- Short-term and inadequate funds for equitable early education. The Senate budget fails to meaningfully ramp up investments in NC Pre-K, Smart Start, childcare subsidies, or boosting pay for childcare workers and pre-kindergarten teachers, that is also required by a June 7 Leandro cort order. The Senate budget marginally increases per-slot funding for NC Pre-K but does not increase the number of available slots. While it provides some funding for Smart Start, these funds are one-time only, so the system does not receive continued investment. State dollars would have provided ongoing support to North Carolina’s youngest children and their families and would have helped ensure that federal funds lead to transformative change. Instead, the Senate budget relies on American Rescue Plan funding, which does not meet our state’s long-term needs or Leandro requirements.
- Choosing to pass on a key fiscal incentive to expand health care access. Senate leaders failed to address the lack of affordable health care access for more than 500,000 North Carolinians. While the Senate plan includes the expansion of full Medicaid benefits to women for 12 months postpartum — rather than the current 60 days of postpartum coverage of limited pregnancy Medicaid — this carve-out demonstrates a failure to recognize the link between pregnancy-related health and long-term health, as well as the need for all individuals and family members to be able to access care whenever they need it. General Assembly leaders have also rejected the net estimated $1.2 billion that North Carolina would receive as an incentive to expand Medicaid over two years, made possible by the American Rescue Plan Act.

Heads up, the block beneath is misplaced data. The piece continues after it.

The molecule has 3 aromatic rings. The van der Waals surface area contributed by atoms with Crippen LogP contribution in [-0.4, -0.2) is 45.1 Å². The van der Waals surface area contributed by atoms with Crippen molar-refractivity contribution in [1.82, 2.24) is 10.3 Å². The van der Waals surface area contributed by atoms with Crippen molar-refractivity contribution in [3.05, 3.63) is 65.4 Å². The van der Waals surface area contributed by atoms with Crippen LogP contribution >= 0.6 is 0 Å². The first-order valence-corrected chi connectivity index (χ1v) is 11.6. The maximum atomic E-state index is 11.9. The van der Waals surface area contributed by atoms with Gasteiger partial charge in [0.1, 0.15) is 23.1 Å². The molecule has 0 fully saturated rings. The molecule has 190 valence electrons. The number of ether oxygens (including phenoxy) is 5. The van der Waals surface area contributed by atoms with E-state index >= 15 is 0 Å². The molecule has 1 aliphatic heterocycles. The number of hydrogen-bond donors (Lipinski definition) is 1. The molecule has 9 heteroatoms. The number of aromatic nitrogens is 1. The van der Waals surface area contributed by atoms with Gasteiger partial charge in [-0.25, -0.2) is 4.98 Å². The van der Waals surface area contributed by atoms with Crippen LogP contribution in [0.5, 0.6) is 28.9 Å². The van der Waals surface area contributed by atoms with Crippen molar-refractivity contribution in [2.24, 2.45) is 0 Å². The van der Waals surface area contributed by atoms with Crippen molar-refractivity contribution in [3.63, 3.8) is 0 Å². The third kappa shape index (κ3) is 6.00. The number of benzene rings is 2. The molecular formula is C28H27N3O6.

- Short-term and insufficient support for small businesses. The NC Office of Historically Underutilized Businesses (HUBs) conducted a disparity study in 2020, which found that there were significant disparities in contracting opportunities for HUB-certified businesses, even when controlling for race-neutral factors (capital, time in business, employees, etc.). The Office of HUBs does not have the capacity to address issues by itself, and more funding is needed. Despite the study’s findings, no additional appropriations were made for the Office of HUBs. The Senate budget includes $20 million in American Rescue Plan funds for ReToolNC, which provides recovery grants to HUB firms. While this will help, these funds will only address some of the near-term challenges from the pandemic instead of committing state dollars to mitigate harm to minority-owned businesses and address underlying systemic issues that created the disparities.